A June 11, 2017 New York Times article is entitled: “Reviving a Lost Language of Canada Through Film.”
The opening paragraphs read:
HIELLEN, British Columbia — Speaking Haida for the first time in more than 60 years looked painful. Sphenia Jones’s cheeks glistened with sweat, and her eyes clenched shut. She tried again to produce the forgotten raspy echo of the Haida k’, and again she failed. Then she smiled broadly.
“It feels so good,” Ms. Jones, 73, said. “Mainly because I can say it out loud without being afraid.”
Like 150,000 indigenous children across Canada, Ms. Jones was sent far from home to a residential school to be forcibly assimilated into Western culture. There, any trappings of her native culture were strictly forbidden. When a teacher caught Ms. Jones learning another indigenous language from two schoolmates, Ms. Jones said, the teacher yanked out three fingernails.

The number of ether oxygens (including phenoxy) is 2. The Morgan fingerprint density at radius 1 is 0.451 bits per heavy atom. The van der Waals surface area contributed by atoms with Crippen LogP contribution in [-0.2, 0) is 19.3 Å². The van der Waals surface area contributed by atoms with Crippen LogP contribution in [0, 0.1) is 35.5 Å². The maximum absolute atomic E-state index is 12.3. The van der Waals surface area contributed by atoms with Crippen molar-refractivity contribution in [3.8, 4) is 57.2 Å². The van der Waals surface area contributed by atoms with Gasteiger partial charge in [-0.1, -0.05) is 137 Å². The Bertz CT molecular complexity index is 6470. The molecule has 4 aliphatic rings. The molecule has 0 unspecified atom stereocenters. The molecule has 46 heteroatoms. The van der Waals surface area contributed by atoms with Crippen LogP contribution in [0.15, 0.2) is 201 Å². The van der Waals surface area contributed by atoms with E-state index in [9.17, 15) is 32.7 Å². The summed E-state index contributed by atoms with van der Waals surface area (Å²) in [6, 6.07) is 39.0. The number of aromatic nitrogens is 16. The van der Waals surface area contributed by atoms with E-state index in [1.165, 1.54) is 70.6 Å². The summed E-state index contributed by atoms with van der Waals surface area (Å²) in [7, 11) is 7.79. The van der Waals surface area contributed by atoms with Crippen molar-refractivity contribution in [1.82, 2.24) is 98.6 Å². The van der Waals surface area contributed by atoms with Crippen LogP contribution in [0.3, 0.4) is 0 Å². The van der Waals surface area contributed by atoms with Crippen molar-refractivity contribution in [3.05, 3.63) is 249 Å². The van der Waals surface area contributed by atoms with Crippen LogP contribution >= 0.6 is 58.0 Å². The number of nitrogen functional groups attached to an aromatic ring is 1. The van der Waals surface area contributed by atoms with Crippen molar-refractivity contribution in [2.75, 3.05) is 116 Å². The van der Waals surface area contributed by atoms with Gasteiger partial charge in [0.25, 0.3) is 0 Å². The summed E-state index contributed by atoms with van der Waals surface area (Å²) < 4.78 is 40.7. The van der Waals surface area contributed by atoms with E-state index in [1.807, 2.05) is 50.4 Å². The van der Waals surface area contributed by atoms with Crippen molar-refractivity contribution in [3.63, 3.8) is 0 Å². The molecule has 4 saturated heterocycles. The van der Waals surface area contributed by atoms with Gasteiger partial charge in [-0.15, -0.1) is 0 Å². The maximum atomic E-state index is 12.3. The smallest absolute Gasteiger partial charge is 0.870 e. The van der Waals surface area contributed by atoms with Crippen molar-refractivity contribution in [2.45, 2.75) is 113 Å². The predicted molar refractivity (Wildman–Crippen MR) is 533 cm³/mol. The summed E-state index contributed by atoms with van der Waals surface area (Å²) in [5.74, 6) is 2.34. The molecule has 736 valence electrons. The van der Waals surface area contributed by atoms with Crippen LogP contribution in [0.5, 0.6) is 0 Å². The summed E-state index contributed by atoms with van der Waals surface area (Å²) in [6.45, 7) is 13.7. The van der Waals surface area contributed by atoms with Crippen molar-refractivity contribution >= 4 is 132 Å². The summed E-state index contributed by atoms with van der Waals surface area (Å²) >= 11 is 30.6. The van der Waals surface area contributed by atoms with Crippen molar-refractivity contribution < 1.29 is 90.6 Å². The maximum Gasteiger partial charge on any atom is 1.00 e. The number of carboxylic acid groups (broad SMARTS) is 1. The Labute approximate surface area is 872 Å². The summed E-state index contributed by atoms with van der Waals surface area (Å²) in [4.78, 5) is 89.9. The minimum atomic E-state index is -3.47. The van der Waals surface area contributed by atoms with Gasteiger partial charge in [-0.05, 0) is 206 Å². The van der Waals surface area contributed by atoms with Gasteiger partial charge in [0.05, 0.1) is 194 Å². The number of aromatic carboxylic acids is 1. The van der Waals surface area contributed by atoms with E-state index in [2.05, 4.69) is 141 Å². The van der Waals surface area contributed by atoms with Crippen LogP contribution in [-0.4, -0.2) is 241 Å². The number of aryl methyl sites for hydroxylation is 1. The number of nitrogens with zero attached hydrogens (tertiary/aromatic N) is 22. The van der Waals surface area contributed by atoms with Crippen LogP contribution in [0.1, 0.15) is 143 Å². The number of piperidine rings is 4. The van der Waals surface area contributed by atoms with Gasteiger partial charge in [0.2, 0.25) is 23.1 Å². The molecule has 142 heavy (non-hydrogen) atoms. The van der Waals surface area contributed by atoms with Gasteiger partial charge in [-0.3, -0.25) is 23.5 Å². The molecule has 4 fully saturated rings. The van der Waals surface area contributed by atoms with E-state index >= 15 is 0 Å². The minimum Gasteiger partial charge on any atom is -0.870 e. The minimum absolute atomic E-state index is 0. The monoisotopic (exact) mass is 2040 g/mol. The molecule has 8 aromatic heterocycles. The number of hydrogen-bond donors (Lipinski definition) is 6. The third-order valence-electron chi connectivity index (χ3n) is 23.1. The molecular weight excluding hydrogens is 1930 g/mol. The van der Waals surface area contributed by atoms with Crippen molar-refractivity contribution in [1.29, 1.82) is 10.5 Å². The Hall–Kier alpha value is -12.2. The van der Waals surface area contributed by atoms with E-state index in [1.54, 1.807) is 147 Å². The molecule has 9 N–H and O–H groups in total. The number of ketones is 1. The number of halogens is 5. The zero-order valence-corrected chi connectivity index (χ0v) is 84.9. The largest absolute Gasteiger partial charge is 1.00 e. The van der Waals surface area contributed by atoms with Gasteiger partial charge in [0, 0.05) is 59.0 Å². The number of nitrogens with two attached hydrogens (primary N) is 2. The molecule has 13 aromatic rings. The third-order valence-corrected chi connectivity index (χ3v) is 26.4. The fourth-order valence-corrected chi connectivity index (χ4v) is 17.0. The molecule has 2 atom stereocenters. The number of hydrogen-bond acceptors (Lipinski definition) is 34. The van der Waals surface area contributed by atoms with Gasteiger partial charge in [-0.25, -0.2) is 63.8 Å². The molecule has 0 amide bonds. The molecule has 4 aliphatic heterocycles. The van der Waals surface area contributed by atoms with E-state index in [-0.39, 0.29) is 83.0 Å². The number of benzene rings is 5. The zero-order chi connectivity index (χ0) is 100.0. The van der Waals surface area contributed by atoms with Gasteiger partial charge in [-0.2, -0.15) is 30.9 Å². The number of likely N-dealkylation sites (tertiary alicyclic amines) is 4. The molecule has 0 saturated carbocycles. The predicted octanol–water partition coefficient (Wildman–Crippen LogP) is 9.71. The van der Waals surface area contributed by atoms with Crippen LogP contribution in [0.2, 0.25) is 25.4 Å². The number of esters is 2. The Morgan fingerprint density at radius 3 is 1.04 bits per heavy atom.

It worked: Ms. Jones spoke nothing but English, until recently, when she began learning her lines in the country’s first Haida-language feature film, “Edge of the Knife.”
[End of excerpt]
I spent some time living and travelling in Haida Gwaii in the early 1970s. It was among the formative experiences of my life. What I learned has stayed with me; I often thin about what it is, that I learned.